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Did anyone knows of some good resources to start learning about food chemistry? I am thinking specifically about a description of the chemical processes involved e.g. in cooking/preparing the different foods and their relation with changes in flavor etc.

Also: do you know a reliable source to understand what is the purpose of all food additive used by the industry? Here I am not thinking about colorant/preservatives and the like, but more about the "strange supernumerary" ingredients we can see on industrial food's labels.

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See also: cooking.stackexchange.com/questions/1710/…, and the food-science tags on this site, cooking.stackexchange.com/questions/tagged/food-science. –  Ocaasi Aug 14 '10 at 2:43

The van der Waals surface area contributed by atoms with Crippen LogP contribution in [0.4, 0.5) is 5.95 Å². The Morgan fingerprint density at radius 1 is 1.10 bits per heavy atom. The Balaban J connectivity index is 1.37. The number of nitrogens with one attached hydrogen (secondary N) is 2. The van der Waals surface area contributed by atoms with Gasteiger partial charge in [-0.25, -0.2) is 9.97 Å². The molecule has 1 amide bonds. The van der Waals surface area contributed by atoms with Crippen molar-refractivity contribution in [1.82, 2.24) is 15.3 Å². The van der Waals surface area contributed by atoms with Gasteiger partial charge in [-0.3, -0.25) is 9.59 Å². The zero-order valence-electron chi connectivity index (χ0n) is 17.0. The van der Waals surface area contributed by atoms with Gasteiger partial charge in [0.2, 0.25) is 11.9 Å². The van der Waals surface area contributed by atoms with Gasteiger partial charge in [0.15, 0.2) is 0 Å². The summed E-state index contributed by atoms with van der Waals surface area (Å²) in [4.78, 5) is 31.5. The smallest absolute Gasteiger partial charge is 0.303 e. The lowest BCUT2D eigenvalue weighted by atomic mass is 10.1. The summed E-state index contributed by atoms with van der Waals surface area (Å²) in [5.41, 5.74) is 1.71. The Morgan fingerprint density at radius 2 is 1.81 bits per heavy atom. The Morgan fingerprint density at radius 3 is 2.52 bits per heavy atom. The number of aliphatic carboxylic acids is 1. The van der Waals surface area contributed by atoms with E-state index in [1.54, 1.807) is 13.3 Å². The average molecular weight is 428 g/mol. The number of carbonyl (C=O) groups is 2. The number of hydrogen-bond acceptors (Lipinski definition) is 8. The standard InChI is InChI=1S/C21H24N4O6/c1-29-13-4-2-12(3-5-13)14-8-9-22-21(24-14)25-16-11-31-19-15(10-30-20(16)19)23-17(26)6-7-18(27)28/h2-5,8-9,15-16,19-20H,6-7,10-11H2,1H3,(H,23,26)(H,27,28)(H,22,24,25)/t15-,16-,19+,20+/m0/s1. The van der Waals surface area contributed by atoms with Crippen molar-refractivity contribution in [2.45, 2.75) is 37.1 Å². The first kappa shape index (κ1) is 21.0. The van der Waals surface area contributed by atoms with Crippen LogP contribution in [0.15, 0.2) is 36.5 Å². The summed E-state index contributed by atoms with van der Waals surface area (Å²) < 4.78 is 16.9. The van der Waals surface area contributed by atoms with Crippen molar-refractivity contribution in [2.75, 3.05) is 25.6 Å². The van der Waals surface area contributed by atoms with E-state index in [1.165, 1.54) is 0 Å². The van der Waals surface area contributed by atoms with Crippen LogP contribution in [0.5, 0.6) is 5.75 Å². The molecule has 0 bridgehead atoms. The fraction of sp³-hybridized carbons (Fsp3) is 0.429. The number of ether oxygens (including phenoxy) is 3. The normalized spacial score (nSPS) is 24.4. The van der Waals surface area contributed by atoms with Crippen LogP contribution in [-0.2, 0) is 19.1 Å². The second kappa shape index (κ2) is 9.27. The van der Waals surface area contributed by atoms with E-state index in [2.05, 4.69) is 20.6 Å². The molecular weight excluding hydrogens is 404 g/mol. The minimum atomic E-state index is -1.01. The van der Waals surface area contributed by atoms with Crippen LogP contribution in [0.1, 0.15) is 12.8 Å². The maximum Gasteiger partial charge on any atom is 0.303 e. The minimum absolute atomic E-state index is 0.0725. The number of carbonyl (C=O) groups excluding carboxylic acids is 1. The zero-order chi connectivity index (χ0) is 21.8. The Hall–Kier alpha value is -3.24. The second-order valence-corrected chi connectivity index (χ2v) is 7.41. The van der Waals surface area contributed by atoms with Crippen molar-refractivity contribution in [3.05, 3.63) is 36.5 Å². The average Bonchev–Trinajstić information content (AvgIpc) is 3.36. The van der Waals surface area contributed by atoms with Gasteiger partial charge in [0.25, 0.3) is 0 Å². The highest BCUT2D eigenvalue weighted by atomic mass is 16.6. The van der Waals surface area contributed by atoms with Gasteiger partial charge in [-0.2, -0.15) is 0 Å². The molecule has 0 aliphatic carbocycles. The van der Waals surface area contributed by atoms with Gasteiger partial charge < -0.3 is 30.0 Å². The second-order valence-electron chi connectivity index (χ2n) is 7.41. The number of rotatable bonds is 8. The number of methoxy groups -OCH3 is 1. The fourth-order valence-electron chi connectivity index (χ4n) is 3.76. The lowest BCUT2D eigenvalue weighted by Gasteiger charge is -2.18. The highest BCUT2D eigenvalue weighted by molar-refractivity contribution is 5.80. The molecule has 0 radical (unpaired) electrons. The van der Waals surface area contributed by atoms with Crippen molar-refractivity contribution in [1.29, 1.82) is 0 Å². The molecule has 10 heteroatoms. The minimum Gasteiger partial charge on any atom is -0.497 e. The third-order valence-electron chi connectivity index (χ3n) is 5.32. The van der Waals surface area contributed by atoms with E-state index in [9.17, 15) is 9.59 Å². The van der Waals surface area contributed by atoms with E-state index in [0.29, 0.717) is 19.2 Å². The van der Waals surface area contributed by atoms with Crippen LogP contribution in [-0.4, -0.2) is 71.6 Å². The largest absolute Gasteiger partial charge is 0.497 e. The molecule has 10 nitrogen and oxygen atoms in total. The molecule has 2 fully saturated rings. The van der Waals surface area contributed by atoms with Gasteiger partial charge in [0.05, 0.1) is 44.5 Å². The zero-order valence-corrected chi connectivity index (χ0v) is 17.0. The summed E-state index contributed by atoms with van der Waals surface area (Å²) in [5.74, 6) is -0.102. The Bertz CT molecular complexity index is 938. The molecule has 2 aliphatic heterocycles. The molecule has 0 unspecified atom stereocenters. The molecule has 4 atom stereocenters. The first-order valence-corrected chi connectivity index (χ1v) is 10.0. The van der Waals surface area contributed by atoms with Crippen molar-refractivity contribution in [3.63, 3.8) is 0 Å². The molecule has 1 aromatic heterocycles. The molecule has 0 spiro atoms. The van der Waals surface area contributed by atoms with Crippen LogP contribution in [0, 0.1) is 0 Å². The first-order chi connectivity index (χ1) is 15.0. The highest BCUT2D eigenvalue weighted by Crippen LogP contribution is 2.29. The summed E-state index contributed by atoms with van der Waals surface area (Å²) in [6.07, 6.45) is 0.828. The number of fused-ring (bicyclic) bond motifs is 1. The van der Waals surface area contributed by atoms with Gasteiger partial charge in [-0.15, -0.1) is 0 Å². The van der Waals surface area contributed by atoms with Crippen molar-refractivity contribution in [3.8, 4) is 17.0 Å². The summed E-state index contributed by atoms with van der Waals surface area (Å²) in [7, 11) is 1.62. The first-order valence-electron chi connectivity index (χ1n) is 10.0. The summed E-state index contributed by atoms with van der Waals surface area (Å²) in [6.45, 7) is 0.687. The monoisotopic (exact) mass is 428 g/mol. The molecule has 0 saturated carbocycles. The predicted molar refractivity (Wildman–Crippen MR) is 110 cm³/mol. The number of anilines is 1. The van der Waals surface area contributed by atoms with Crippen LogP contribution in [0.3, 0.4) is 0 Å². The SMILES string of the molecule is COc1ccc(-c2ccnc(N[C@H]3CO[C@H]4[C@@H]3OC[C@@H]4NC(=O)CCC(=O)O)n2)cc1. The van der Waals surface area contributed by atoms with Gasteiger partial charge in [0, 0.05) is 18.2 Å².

1 Answer 1

McGee on Food and Cooking: An Encyclopedia of Kitchen Science, History and Culture will answer most questions on what the chemistry is behind most cooking processes, without being too academic.

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For a more academic look at the chemistry of the subject find Hervé This is one of the founders of the Molecular Gastronomy movement. –  FordBuchanan Jul 22 '10 at 14:51
    
+1 excellent book, in frequent use in my home. I daren't take it to work as I'm sure someone would borrow it! –  daniel Jul 22 '10 at 17:03
    
is there a particular book you would recommend to get started with molecular gastronomy? –  Sobachatina Sep 30 '10 at 14:33
    
@FordBuchanan: That book doesn't appear to be available in the U.S. for some reason, although this one is. Do you know how they're related? –  Flimzy Oct 20 '11 at 20:50
    
Yes, that's the US edition. –  FordBuchanan Nov 16 '11 at 14:55

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